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Two-dimensional affine model-based estimators for principal strain vascular ultrasound elastography with compound plane wave and transverse oscillation beamforming.

Li, Hongliang; Porée, Jonathan; Roy Cardinal, Marie-Hélène; Cloutier, Guy.
Ultrasonics; 91: 77-91, 2019 Jan.
Artigo em Inglês | MEDLINE | ID: mdl-30081331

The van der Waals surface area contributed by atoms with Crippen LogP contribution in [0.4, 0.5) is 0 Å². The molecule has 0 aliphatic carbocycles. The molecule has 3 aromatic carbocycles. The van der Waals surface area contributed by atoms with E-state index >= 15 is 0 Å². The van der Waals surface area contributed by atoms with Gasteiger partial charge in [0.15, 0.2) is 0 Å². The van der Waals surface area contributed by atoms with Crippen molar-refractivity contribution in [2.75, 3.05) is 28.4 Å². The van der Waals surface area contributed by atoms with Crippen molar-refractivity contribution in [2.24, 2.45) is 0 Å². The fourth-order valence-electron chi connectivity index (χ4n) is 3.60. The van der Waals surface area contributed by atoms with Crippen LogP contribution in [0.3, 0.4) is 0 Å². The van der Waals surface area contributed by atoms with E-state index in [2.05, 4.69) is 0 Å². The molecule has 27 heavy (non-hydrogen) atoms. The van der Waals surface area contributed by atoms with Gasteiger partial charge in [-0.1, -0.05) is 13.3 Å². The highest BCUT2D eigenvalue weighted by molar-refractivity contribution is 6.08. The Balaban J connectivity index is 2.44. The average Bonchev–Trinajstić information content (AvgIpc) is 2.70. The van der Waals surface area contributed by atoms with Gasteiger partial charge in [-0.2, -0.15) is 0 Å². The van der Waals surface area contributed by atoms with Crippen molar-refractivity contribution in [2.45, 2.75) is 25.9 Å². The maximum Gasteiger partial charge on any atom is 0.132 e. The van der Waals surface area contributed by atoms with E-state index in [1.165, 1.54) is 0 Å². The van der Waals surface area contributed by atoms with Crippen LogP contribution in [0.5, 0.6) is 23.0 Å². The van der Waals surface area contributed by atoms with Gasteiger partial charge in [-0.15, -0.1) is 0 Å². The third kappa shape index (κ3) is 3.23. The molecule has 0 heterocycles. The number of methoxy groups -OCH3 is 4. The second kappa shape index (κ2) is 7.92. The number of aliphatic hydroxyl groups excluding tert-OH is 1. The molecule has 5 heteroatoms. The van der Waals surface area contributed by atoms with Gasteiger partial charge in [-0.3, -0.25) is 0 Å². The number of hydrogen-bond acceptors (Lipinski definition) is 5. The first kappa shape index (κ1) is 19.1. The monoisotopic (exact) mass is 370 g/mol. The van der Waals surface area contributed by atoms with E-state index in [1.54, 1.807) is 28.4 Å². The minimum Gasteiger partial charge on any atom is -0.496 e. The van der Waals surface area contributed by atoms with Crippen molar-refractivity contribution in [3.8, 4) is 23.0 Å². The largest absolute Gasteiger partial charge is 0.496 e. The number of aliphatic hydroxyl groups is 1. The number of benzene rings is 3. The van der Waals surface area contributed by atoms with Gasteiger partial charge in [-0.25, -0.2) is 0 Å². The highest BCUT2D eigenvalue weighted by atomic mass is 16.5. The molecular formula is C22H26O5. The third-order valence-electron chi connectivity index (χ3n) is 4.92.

Polar strain (radial and circumferential) estimations can suffer from artifacts because the center of a nonsymmetrical carotid atherosclerotic artery, defining the coordinate system in cross-sectional view, can be misregistered. Principal strains are able to remove coordinate dependency to visualize vascular strain components (i.e., axial and lateral strains and shears). This paper presents two affine model-based estimators, the affine phase-based estimator (APBE) developed in the framework of transverse oscillation (TO) beamforming, and the Lagrangian speckle model estimator (LSME). These estimators solve simultaneously the translation (axial and lateral displacements) and deformation (axial and lateral strains and shears) components that were then used to compute principal strains. To improve performance, the implemented APBE was also tested by introducing a time-ensemble estimation approach. Both APBE and LSME were tested with and without the plane strain incompressibility assumption. These algorithms were evaluated on coherent plane wave compounded (CPWC) images considering TO. LSME without TO but implemented with the time-ensemble and incompressibility constraint (Porée et al., 2015) served as benchmark comparisons. The APBE provided better principal strain estimations with the time-ensemble and incompressibility constraint, for both simulations and in vitro experiments. With a few exceptions, TO did not improve principal strain estimates for the LSME. With simulations, the smallest errors compared with ground true measures were obtained with the LSME considering time-ensemble and the incompressibility constraint. This latter estimator also provided the highest elastogram signal-to-noise ratios (SNRs) for in vitro experiments on a homogeneous vascular phantom without any inclusion, for applied strains varying from 0.07% to 4.5%. It also allowed the highest contrast-to-noise ratios (CNRs) for a heterogeneous vascular phantom with a soft inclusion, at applied strains from 0.07% to 3.6%. In summary, the LSME outperformed the implemented APBE, and the incompressibility constraint improved performances of both estimators.